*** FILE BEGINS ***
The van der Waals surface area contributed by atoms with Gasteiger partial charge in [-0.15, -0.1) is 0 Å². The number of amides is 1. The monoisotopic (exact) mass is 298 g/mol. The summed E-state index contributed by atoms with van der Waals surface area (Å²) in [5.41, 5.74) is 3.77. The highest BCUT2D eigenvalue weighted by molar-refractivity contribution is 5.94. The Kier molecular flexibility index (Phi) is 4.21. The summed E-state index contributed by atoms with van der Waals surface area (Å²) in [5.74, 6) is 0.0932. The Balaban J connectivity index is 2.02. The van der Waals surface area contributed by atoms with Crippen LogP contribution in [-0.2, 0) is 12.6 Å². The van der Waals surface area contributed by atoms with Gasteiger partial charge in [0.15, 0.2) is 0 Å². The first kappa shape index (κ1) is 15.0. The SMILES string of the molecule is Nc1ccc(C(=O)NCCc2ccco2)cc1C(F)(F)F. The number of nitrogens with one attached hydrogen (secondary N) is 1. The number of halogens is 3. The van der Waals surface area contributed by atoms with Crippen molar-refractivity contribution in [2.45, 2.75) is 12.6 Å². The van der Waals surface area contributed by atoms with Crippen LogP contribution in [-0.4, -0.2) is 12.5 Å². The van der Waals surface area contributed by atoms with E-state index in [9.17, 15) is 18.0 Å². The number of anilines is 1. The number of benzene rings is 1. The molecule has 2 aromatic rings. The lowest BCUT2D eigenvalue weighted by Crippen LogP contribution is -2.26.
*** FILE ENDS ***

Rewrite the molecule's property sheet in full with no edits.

The van der Waals surface area contributed by atoms with Gasteiger partial charge in [-0.15, -0.1) is 0 Å². The number of amides is 1. The monoisotopic (exact) mass is 298 g/mol. The summed E-state index contributed by atoms with van der Waals surface area (Å²) in [5.41, 5.74) is 3.77. The highest BCUT2D eigenvalue weighted by molar-refractivity contribution is 5.94. The Kier molecular flexibility index (Phi) is 4.21. The summed E-state index contributed by atoms with van der Waals surface area (Å²) in [5.74, 6) is 0.0932. The Balaban J connectivity index is 2.02. The van der Waals surface area contributed by atoms with Crippen LogP contribution in [-0.2, 0) is 12.6 Å². The van der Waals surface area contributed by atoms with Gasteiger partial charge in [0.15, 0.2) is 0 Å². The first kappa shape index (κ1) is 15.0. The SMILES string of the molecule is Nc1ccc(C(=O)NCCc2ccco2)cc1C(F)(F)F. The number of nitrogens with one attached hydrogen (secondary N) is 1. The number of halogens is 3. The van der Waals surface area contributed by atoms with Crippen molar-refractivity contribution in [2.45, 2.75) is 12.6 Å². The van der Waals surface area contributed by atoms with Crippen LogP contribution in [-0.4, -0.2) is 12.5 Å². The van der Waals surface area contributed by atoms with E-state index in [9.17, 15) is 18.0 Å². The number of anilines is 1. The number of benzene rings is 1. The molecule has 2 aromatic rings. The lowest BCUT2D eigenvalue weighted by Crippen LogP contribution is -2.26.